And with such a deep strike into the heart the thought evaporates and the spirit haunts another. Or perhaps it has sunk so deep into me that I can no longer distinguish between it and myself. The difference—it is indifferent! But the whisper of the name of “Nietzsche” reverberates throughout and my mind returns to the task at hand.
But this spiritual visit has had a purpose, I fathom. Because in a largely unsophisticated world, the early reaching for meaning and purpose are mitigated by religion; they are softened for us by a pseudo-depth of assertions of truths that are always bolstered by nothing but faith—in other words by sheer preferential desire for them to be true.
It is common for people to scuttle through there youth while largely unconcerned with the ramblings of religious ideologies. Yes, if pressed they parrot the memories of their early exposure, but they live secularly and leave to Sundays (or some other bequeathed holy day) the quandaries of any depth. It is only to these holy days that purpose and the insecurities of meaning emerge into the sunlight of our thoughts.
We have not yet allowed the scab to form over such insecurities in order to have our fears heal. And so we protect our raw minds from the exposure to the dangerous world and we often miss the sophistication and depth which lives there while distracted by this protective preoccupation. Because we spend so much energy nursing our fears in public, we miss the true depth of the world.
And so what of true depth and subtlety? What of philosophy? Why, upon the hardship of emotional turmoil, of loss, or of dissatisfaction do people turn to their lord, to the false depth of dogma and myth rather than to do the real, hard, and growth-inspiring work of looking deep within without the lenses of faith and childhood brainwashing?
We avoid the difficult in life and revert to looking at it through Christianity or some other absurd softening of our mortality and ultimate meaninglessness. And in doing so we miss that it is our responsibility to lend meaning to our lives. We must take responsibility for how we face death, loneliness, and dissatisfaction.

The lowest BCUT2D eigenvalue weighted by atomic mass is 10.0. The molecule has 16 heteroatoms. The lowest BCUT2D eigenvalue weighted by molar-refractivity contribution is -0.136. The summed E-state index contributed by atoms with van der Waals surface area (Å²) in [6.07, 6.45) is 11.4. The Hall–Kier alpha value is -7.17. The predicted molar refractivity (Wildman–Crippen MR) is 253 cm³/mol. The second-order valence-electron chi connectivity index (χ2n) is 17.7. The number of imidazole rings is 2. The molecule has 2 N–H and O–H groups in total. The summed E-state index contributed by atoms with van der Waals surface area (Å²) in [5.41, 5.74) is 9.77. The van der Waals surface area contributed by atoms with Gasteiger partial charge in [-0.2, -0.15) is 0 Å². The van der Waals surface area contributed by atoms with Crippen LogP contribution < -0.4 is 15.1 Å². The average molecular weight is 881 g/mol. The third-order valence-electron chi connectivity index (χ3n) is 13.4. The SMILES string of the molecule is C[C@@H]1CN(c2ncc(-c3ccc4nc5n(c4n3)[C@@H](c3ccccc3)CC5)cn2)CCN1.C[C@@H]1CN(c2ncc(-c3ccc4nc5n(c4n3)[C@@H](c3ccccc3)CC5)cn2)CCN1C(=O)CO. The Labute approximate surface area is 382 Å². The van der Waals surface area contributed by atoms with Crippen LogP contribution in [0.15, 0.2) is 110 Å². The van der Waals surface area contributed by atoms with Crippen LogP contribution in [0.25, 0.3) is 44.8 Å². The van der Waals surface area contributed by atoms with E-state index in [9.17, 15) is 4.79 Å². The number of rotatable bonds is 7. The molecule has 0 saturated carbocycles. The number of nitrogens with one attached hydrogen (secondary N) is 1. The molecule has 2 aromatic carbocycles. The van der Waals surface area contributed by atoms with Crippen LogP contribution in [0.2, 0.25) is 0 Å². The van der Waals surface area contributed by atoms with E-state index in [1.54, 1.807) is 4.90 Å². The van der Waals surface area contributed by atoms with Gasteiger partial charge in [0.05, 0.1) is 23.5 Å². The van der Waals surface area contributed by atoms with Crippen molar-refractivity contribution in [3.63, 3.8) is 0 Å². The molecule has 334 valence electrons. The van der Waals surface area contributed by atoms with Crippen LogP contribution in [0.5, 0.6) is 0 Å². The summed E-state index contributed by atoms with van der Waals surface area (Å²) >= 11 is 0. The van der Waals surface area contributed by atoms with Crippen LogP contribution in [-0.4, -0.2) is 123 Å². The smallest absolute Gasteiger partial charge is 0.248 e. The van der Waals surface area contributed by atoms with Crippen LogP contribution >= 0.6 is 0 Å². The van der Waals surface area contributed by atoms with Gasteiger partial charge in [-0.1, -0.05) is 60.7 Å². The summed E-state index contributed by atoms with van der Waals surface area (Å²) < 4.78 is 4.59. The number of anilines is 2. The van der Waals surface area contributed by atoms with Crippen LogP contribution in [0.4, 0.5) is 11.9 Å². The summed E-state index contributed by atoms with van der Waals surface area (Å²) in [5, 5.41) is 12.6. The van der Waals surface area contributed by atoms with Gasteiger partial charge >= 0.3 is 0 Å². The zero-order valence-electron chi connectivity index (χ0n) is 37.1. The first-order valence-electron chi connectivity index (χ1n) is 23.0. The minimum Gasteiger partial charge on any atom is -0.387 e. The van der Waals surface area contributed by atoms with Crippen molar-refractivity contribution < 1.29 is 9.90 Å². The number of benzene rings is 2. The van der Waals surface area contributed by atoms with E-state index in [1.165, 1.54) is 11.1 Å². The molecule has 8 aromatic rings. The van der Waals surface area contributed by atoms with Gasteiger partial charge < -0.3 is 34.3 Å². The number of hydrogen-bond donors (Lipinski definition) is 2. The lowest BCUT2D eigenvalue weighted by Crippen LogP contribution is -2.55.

So often churches will remind us that in the pursuit of money, power, or otherwise transient things, happiness can only be temporary. They cannot supply real meaning for us, which we crave. But then they assert that a real happiness, a real and eternal answer may be found. But this is only an assertion. It is a promise that cannot be kept. It is another distraction from the truth that mature and aware adults have to face. It is a fantasy to cover a scary world.
The thing is that the churches who remind us of the ultimate meaninglessness of our earthly desires are correct. They just fail to acknowledge that they are not offering anything different. Their mystical explanations are only deep in an illusory way. Their façade is not even willing to dip its little toe into the waters of the universe out of fear that the water is too cold. And it is cold.
Warmth can only be found with one-another. And so churches, in gathering communities, are creating a mirage; it is not the message of eternal life that provides meaning and purpose, it is the company that sits upon this superficial message that supplies the meaning. It is the illusion of having eternal companions, covered by real but temporary ones, that perpetuates the illusion.
When we find meaning and purpose in shallow promises of eternity, we find not even a shallow pool in which to swim. The universe is deeper than we can comprehend. Its true beauty lies beyond the fear that is manipulated by religion which only thinks itself deep. Come and join the universe and dive into fathoms unfathomable. Rather than transcend this world, transcend your fears of it and come swim with us in oceans of reality. And when you do, you will find true warmth in the company of the disillusioned and the free.
The cultural assumption of monogamy (and gods) October 2, 2009Posted by shaunphilly in religion, atheism, polyamory, culture.
It is clearly true that most people believe in god and that, in the end, we should at least try to choose one life-partner. Not everyone will like that term, conservatively preferring the more traditional ‘husband’ or ‘wife,’ but this seems to be the prevailing assumption among people in our culture. Polyamory or some other form of non-monogamy (i.e. swinging, swapping, etc) is almost always seen as the exception to that rule.
So, how much of this is natural? Well, strictly speaking I believe (being a metaphysical naturalist) it is all natural because everything that happens in a natural universe is natural. The artificial distinction between the natural and the artificial is, well, artificial (to be slightly ironical). But I digress….